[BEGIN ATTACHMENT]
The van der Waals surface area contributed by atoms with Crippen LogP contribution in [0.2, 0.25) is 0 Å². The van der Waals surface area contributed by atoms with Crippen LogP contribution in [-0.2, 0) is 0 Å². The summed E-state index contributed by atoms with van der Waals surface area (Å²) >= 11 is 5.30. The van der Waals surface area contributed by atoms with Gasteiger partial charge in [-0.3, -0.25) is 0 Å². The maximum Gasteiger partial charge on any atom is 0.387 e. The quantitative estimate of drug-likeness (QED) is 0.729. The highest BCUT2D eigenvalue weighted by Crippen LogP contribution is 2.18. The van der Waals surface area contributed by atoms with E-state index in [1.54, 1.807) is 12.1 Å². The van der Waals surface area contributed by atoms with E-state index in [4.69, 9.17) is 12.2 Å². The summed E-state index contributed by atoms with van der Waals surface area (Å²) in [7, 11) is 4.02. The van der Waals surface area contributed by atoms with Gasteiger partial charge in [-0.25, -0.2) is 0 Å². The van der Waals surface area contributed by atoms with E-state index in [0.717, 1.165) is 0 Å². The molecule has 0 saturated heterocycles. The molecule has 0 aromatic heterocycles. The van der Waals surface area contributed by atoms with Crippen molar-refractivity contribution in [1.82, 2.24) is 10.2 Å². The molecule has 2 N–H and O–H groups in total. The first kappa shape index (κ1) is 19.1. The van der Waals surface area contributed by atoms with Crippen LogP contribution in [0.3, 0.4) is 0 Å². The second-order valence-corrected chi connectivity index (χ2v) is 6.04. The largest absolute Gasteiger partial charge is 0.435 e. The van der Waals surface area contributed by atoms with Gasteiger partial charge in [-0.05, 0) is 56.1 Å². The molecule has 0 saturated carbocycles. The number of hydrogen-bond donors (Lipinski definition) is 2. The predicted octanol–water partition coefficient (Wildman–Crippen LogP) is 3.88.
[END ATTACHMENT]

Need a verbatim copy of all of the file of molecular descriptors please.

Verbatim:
The van der Waals surface area contributed by atoms with Crippen LogP contribution in [0.2, 0.25) is 0 Å². The van der Waals surface area contributed by atoms with Crippen LogP contribution in [-0.2, 0) is 0 Å². The summed E-state index contributed by atoms with van der Waals surface area (Å²) >= 11 is 5.30. The van der Waals surface area contributed by atoms with Gasteiger partial charge in [-0.3, -0.25) is 0 Å². The maximum Gasteiger partial charge on any atom is 0.387 e. The quantitative estimate of drug-likeness (QED) is 0.729. The highest BCUT2D eigenvalue weighted by Crippen LogP contribution is 2.18. The van der Waals surface area contributed by atoms with E-state index in [1.54, 1.807) is 12.1 Å². The van der Waals surface area contributed by atoms with E-state index in [4.69, 9.17) is 12.2 Å². The summed E-state index contributed by atoms with van der Waals surface area (Å²) in [7, 11) is 4.02. The van der Waals surface area contributed by atoms with Gasteiger partial charge in [-0.25, -0.2) is 0 Å². The van der Waals surface area contributed by atoms with E-state index in [0.717, 1.165) is 0 Å². The molecule has 0 saturated heterocycles. The molecule has 0 aromatic heterocycles. The van der Waals surface area contributed by atoms with Crippen molar-refractivity contribution in [1.82, 2.24) is 10.2 Å². The molecule has 2 N–H and O–H groups in total. The first kappa shape index (κ1) is 19.1. The van der Waals surface area contributed by atoms with Crippen LogP contribution in [0.3, 0.4) is 0 Å². The second-order valence-corrected chi connectivity index (χ2v) is 6.04. The largest absolute Gasteiger partial charge is 0.435 e. The van der Waals surface area contributed by atoms with Gasteiger partial charge in [-0.05, 0) is 56.1 Å². The molecule has 0 saturated carbocycles. The number of hydrogen-bond donors (Lipinski definition) is 2. The predicted octanol–water partition coefficient (Wildman–Crippen LogP) is 3.88.